(10) Front fenders must extend over the full width of the tire thread. Rear tires that are not covered by the fender or other body parts must be equipped with metal protectors or flexible flaps that prevent dirt, debris and water from being thrown.
(11) Exposed fuel tanks must be encased. Side mounted tanks must have a protective bar to prevent rupture.
[fjb] this is because the tanks are now exposed to side and rear impacts, because cars can go underneath the truck more and nail the tanks directly, rather than hitting the tanks if and only if the frame (or rear bumper) is bent severely enough. On highly lifted trucks, the inspectors seem to prefer poly tanks over steel, and will not require you to do so, but will make comments regarding that if you have steel tanks.
(12) Exposed exhaust system components and moving parts must be shielded.
[fjb] while the letter of the law is "exhaust system" they are really focused on the catalytic converter.
(13) Ballast must be securely mounted.
(14) Releasing the steering wheel in a sharp turn shall result in an increase in turning radius.
[fjb] what they are testing for here is auto-centering of the front wheels if you let go. Avid off-roaders (and serious track cars) often have zero (or close to it) toe in/out in so the front wheels don't return to center when you let go of the wheel, making it easier to turn sharply on the track. They indicate here they want the traditional slight toe-out to force zero centering.
The amount of return-to-zero depends on the inspector. Some want it "dead nuts straight" some just want it to yank back towards center
(15) Spacers to increase track width are prohibited.
[fjb] this is refering to wheel spacers. have a set of wheel spacers anywhere you're trailering or towing your truck home - period.
(16) Maximum lift heights for GVWR 4500 lbs and under... 7" above original vehicle height.
(17) Maximum lift heights for GVWR 4501 - 7500 lbs... 9" above original vehicle height.
(18) Maximum lift heights for GVWR 7501 - 10,000 lbs... 11" above original vehicle height.
(19) No blocks are allowed on the front suspension.
[fjb] do this and you're trailer/towing your truck home, after a lecture of what an ignoramous you are.
Like I said above on each line where it applies, different inspectors will torture you less on certain things than other inspectors. I used to have an old early 80's F350 crewcab which passed this inspection (the rules were different 15 years ago, but not drastically so) with 48" meats all around and 21" of lift. Most of the expensive, fabricated stuff passed through just fine, they kept whining that my fender flares weren't wide enough and kept torturing me on the miniscule "hair" of rubber that hung out past the fender flares. See, I didn't just lift, I also used wider rims and wider tires, to gain some stability for turning corners and taking exit ramps (not at insane speeds, just being smart, so I thought). I had 18" of suspension lift and 3" of body lift on that truck.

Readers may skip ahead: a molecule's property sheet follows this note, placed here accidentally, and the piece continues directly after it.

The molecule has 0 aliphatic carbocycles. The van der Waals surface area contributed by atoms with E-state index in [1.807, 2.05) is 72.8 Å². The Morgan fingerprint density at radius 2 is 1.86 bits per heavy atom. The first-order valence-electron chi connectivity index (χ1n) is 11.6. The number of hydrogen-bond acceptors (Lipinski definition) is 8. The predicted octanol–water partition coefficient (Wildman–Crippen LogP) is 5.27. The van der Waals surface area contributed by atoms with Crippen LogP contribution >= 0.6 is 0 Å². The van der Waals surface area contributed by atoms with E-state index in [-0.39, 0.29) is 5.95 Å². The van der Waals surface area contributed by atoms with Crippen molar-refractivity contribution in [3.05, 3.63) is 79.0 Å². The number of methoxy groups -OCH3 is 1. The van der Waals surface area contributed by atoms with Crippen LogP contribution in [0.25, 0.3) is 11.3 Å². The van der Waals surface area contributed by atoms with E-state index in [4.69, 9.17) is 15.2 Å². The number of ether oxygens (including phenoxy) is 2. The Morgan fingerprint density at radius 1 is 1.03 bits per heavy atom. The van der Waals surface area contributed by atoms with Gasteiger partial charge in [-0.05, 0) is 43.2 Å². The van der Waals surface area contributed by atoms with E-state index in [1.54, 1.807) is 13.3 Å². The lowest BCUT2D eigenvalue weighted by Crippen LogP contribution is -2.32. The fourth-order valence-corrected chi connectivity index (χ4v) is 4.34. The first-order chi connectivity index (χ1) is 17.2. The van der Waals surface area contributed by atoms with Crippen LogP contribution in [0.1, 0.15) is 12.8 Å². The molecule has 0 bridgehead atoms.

And BTW, which it looked cool sailing high in the sky, especially with the radical zebra paint... it was incredibly unpleasant to drive on the highway even at slower speeds. It was "too high". I could pull to a traffic light behind a caddy, and not see the hood ornimant of the caddy in front of me. When a light turned green, because I was distracted with conversion, coffee or whatever, lets just say I nailed a few trunk lids with the tires. That's something to keep in mind, as high up as I was, even though I passed the inspection, the bumpers were absolutely useless unless I hit something like a Kenworth and trailer, a school bus, or a box van. Any other kind of impact would have been directly on the side, front or rear of the axles.
But at 20, its one of those things you don't think about or care about.